There has rarely been a comprehensive collection of vegetarian or vegan recipes, in print or online, that didn’t include at least one recipe for chili. Bean-based chills are warming, hearty, and inexpensive. They’re as welcome for everyday meals as they are for parties and potlucks. They freeze well and are also a great lunchbox option. Here’s a handful of chili varieties to choose from.
Classic Vegetarian Chili (shown at top) is a standard in the vegetarian/vegan repertoire, consisting of beans and vegetables in a spiced tomato base. It’s great for everyday meals as well as casual company dinners. It’s especially welcome when the nippy days of late fall arrive. This mildly spiced chili is good in its basic form, or try the variations for spicing it up and embellishing it.
“Three Sisters” Stew is a cousin to chili, though more about the squash than beans. In Native American mythology, squash, corn, and beans are known as of the “three sisters” — the very crops that the harvest festival of Thanksgiving is meant to celebrate, though you need not relegate this stew to that day only. If you bake your pumpkin or squash a day ahead, this will come together in a snap.
Taco Soup is also a variety of chili. Filled with spiced beans and grain (quinoa or bulgur), its presentation is like a taco turned inside out, making it fun and dramatic. It’s perfect for a chilly weeknight meal, served with a colorful salad and a green veggie.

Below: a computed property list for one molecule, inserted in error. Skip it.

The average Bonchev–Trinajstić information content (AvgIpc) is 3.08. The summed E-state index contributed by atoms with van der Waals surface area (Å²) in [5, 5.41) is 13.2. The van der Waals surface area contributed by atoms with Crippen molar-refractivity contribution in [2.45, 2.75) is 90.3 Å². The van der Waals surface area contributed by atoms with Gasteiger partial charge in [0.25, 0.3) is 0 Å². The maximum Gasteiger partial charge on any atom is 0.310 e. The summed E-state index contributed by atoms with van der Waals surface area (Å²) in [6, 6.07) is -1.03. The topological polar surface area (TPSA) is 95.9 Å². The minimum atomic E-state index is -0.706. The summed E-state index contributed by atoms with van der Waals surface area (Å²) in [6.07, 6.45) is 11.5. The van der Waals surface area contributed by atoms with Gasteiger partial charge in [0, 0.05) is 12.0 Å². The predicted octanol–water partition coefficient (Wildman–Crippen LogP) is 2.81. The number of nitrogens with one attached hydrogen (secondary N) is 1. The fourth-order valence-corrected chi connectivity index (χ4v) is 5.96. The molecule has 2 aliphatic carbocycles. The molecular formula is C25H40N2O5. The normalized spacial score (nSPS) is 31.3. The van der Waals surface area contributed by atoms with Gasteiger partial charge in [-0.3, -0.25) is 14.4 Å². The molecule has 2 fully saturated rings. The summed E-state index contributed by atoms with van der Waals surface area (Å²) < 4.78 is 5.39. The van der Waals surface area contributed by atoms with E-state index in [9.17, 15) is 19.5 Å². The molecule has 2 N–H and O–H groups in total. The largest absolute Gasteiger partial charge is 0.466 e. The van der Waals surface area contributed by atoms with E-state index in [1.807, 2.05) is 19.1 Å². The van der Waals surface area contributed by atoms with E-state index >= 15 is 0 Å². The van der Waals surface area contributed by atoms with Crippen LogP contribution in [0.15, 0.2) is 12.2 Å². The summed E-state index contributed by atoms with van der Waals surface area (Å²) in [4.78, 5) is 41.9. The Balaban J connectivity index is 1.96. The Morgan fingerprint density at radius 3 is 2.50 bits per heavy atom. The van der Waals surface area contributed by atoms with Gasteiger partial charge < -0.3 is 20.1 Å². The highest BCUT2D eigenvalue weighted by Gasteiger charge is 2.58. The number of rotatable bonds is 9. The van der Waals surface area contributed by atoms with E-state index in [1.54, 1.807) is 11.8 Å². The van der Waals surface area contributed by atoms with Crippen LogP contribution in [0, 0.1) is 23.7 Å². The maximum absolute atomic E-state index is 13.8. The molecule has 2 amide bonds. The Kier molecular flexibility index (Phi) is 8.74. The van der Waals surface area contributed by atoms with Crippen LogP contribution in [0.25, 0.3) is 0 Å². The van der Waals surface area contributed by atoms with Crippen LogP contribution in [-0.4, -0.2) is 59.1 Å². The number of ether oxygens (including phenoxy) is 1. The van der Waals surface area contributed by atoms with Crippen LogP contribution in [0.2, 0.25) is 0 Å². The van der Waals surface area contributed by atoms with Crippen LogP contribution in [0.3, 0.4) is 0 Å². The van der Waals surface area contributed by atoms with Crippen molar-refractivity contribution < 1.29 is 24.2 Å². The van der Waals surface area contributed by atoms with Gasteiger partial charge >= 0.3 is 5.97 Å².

A Big Pot of Really Good Chili is perfect for those times when you need a heaping helping of something fast, inexpensive, and hearty. Simple, hearty, and warming, this is a great choice for casual winter parties like Super Bowl Sunday. For everyday meals, consider cutting the recipe in half.
Leslie Cerier’s Sweet Potato and Black Bean Chili with Tomatillos is a sweet and spicy stew. and an unusual take on chili. And if you happen to have leftovers, it tastes even better a day or two later.
Another variation embellished with sweet potato, Smoky Lentil and Sweet Potato Chili is deliciously offbeat. Smoky spices, intended for grilling, are readily available in the spice section of supermarkets, and add a bold but not overly hot flavor to the stew.